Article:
Thursday, February 2, 2012

A successful failure....

So as promised, I made soup. I really wanted to make a Pumpkin Bisque, but I am currently a solid 15-20 pounds overweight and there was NO way I was going to be able to make a bisque that would not make me gain weight (or at least NOT lose any). With the Super Bowl coming up I had to save my calories for Sunday. So I decided instead to make a Carrot Ginger soup as natural as I possibly could. I searched around the web and as usual I found about 200 versions of roughly the same recipe. The more and more I found the more and more I decided to kind of wing it with spices and keep it simple. 

Me, keeping it simple
Carrots - Check
Ginger - Check
Low Sodium Chicken broth - Check
Shallots - why the hell not, I like shallots
Olive oil - for the shallots, dummy....

I could not have made this any easier on myself.
- Peeled the ginger (about half of that which was roughly 2 1/2 TBSP). 
- Minced both shallots.
- Broke down the pre-peeled carrots into even smaller pieces. 
- Olive oil in medium/high pan
- Shallots in pan until translucent
- Add Ginger
- Dump broth
- Add carrots until tender (took FOREVER)
- Put in food processor
- Season to taste

When it came to seasoning, I have NO clue what I did or did not put in as far as measurement. Black pepper, cinnamon, some dried ginger, salt, coriander and more black pepper. 

 The Final Product

The Good:
The taste was solid. The cinnamon was not overpowering but I did enjoy having the note of it. The ginger was not as strong as I thought it would have been, but it was definitely on the front of the tongue. The pepper was the last bit you tasted which was exactly how I wanted it to react which was great. 

The Bad:
The consistency sucked. I don't know if it was the carrots not being "mushy" enough or if maybe it's time to consider a new blade on the food processor but it was far too stringy. I did add some flour to try to tighten it up (which it did) and about 3 TBSP of half and half as well which had a positive effect, but not nearly positive enough. It was good, not great. If I could get the consistency right the flavor was almost spot on. Next time i'll dial up the ginger and shallots a bit and let the carrots cook WAY down.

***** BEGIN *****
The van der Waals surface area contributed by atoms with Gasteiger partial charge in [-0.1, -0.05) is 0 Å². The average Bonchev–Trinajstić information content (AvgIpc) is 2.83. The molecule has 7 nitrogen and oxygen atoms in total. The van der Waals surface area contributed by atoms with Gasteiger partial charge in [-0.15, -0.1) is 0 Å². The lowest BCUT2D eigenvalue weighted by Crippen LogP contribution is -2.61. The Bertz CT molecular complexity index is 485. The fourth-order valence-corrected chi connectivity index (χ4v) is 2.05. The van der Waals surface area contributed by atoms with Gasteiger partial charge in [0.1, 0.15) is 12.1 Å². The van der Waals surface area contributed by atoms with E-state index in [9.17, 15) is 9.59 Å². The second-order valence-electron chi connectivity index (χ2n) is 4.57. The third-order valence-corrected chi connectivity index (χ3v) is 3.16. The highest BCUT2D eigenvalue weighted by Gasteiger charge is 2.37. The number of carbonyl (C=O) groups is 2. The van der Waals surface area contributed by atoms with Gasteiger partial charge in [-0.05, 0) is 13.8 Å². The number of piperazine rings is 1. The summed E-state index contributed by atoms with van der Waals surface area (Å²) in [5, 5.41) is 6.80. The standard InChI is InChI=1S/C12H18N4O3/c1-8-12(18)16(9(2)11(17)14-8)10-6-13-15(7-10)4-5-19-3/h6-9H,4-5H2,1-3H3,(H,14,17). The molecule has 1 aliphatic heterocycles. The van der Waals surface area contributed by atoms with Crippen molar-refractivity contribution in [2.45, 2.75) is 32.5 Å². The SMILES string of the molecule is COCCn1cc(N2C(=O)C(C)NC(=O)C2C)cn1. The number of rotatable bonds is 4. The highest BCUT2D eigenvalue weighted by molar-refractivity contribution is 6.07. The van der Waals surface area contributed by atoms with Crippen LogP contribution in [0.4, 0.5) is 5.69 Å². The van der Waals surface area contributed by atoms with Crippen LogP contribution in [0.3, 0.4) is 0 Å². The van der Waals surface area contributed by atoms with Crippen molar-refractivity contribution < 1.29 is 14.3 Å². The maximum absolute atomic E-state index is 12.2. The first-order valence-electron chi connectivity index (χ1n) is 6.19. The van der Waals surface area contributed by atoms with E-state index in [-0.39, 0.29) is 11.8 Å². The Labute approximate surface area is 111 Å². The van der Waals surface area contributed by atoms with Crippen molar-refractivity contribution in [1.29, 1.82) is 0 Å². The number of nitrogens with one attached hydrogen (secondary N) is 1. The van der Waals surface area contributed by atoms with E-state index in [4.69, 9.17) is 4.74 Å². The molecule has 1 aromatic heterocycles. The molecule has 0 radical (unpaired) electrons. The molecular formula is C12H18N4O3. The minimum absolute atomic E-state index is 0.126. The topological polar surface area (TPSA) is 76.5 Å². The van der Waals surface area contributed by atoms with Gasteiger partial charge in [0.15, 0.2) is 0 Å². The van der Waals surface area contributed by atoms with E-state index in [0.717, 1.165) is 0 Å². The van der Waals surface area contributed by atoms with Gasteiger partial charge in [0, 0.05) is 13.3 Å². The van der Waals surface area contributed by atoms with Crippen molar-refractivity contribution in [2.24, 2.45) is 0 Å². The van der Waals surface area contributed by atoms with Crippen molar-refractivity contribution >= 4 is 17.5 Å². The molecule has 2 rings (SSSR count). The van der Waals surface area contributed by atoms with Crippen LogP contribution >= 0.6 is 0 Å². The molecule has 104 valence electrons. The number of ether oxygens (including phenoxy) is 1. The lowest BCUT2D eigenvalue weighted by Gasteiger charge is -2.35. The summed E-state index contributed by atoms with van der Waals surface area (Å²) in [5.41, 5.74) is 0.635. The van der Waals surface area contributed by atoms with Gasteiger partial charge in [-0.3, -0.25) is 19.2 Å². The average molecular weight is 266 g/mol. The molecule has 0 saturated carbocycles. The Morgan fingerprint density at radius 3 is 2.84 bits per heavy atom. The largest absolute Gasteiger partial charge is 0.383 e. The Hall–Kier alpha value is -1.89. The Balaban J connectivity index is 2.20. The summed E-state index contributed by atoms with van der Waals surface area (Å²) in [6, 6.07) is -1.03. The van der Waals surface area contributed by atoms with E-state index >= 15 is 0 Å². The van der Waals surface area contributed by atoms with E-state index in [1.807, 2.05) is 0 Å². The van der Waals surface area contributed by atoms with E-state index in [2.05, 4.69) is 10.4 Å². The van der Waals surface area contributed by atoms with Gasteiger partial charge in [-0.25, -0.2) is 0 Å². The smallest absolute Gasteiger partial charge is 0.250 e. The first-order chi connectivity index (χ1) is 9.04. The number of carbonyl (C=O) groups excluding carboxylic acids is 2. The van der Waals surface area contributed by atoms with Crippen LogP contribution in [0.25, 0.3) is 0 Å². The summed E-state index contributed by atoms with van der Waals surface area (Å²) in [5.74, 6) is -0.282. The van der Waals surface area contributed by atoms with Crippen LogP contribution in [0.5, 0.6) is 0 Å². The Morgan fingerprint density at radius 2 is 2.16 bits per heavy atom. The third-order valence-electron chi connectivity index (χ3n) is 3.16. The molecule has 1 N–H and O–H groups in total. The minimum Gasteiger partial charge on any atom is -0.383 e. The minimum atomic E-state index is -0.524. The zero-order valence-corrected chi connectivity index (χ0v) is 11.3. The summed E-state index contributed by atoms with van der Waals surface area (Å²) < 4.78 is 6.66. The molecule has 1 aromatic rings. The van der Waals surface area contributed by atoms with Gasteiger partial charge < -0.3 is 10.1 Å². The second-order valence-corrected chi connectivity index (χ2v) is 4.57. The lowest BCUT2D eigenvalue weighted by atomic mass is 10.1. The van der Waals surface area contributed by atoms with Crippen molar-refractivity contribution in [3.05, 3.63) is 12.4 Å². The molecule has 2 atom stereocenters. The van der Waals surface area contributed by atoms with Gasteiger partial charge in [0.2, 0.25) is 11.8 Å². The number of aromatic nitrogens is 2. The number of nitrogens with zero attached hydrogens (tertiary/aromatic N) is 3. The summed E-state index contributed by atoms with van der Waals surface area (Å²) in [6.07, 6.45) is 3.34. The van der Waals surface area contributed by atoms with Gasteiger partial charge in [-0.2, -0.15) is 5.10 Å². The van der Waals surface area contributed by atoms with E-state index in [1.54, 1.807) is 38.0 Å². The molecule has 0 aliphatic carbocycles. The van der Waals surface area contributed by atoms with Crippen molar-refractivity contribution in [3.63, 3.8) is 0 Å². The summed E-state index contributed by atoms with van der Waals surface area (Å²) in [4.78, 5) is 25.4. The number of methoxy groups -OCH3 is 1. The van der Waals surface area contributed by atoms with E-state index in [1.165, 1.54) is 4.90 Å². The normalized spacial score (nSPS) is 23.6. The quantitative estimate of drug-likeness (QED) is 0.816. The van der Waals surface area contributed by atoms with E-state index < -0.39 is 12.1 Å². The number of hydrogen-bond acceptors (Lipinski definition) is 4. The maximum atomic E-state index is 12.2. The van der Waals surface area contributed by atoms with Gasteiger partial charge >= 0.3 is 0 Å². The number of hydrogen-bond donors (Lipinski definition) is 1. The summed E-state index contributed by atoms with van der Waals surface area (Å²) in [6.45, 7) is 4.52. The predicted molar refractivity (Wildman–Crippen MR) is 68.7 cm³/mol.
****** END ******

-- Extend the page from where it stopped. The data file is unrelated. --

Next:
I wish had some Parsley I could have thrown on top for presentation, or maybe a dollop of cream.... Next time Gadget, next time...

Tuesday, January 31, 2012

How come I don't make more soup?

Seriously, I love soup. It's delicious, can be incredibly good for you without tasting like cardboard, and I live in the northeast (it's cold here for those of whom are bad with weather/geography). Also, rarely are foods as pretty as soup can be. it's one of those foods that visually can COMPLETELY change the way I taste the food.

Ginger Pumpkin Bisque....

Cheese Soup

Tomato Soup 

NE Clam if it needed an introduction

I made a chicken soup about a week ago. Asparagus, home made chicken stock, sesame seeds and a BUNCH of spices (red pepper, paprika, onion powder, garlic, parsley and salt and pepper). It was simple, completely on my current diet, and very flavorful. Now it was not good looking AT ALL, it was one of those things that happened where I was sick, wanted soup, had no soup, and started opening cabinets until I found stuff I could make soup with. 

So the charge for me is as follows....I am going to make soup this week. At least once, possibly twice. I tend to think soup is better a day or two after you make it (the flavors really marry together nicely after hanging out with each other). 

I will post pictures....hopefully

Thursday, January 19, 2012

A Random question